What if you’re not in pain or suffering but are praying? What else might you be praying about?
If that is the case, I don’t think you are praying for something. I think you are praying to give something, like thanks.
What would that be called?
I do believe you understand intentions.
Indeed. Whether it is praying or dreaming, the underlying motivation behind all intentions is either a fear or a desire. Every thought has its root with one of these two motivations and this first thought is the intention, the beginning of the thought process that tunes your receiver to pick up information that helps you achieve your goal. Are we finished?
I have to think of it like the sonar system. If I wish to hear a whale, I look for one specific frequency, but if I am listening for an enemy submarine, it’s another. I tune out the whale when I’m looking for the enemy.
I believe you have it.
Have it? I don’t think I have it. I still don’t understand why I received the signals for my game and company logo?
You wanted to leave your old job and start something new. This intention was not something you were consciously aware of. I said that before.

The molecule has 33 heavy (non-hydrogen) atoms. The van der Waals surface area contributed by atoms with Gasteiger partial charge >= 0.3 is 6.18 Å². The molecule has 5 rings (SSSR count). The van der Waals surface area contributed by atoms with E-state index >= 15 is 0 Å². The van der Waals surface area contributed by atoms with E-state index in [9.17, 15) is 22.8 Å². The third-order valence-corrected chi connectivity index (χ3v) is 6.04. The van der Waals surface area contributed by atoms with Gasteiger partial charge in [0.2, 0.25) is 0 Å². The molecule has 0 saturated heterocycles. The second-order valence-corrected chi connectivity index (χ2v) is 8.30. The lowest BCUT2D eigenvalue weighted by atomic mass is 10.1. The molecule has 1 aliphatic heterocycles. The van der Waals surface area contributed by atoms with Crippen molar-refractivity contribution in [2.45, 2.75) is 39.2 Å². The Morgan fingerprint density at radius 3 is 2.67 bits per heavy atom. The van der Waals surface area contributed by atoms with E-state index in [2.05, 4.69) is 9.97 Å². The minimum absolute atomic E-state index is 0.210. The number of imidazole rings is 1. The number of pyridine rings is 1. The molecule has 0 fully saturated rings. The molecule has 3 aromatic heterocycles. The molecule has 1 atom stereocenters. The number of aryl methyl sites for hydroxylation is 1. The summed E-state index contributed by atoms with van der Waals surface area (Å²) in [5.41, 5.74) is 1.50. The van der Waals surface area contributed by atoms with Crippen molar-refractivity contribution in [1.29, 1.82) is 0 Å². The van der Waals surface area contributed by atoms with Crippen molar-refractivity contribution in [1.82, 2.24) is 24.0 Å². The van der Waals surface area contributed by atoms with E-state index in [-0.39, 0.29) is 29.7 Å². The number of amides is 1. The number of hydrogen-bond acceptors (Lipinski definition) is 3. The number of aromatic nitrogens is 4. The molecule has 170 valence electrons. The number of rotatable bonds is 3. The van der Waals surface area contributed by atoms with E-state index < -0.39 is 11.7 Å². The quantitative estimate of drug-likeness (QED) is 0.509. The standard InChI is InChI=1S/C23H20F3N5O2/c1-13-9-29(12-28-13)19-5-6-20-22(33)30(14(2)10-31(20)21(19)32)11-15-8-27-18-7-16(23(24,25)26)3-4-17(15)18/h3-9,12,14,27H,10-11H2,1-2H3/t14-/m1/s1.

My goodness, you’re right! At the time of the insights, I was not consciously aware that I was even thinking about starting a new company.
It was not rational.
I’m getting old and forgetful, help me out. What did we call the source of an idea that was not rational?
It was an inspiration that was beyond me, outside my own mind.
I know, but what is beyond you?
Now you have it.
My goodness, a divine inspiration unconsciously helped me when I needed it most.
Why do you say when you needed it most?
I was in a lot of pain and really suffering. Well, that raises another series of excellent questions. I needed help because I was in a lot of pain and suffering. What is pain and suffering?
I think that is enough for one day.
Reprinted with permission by the author.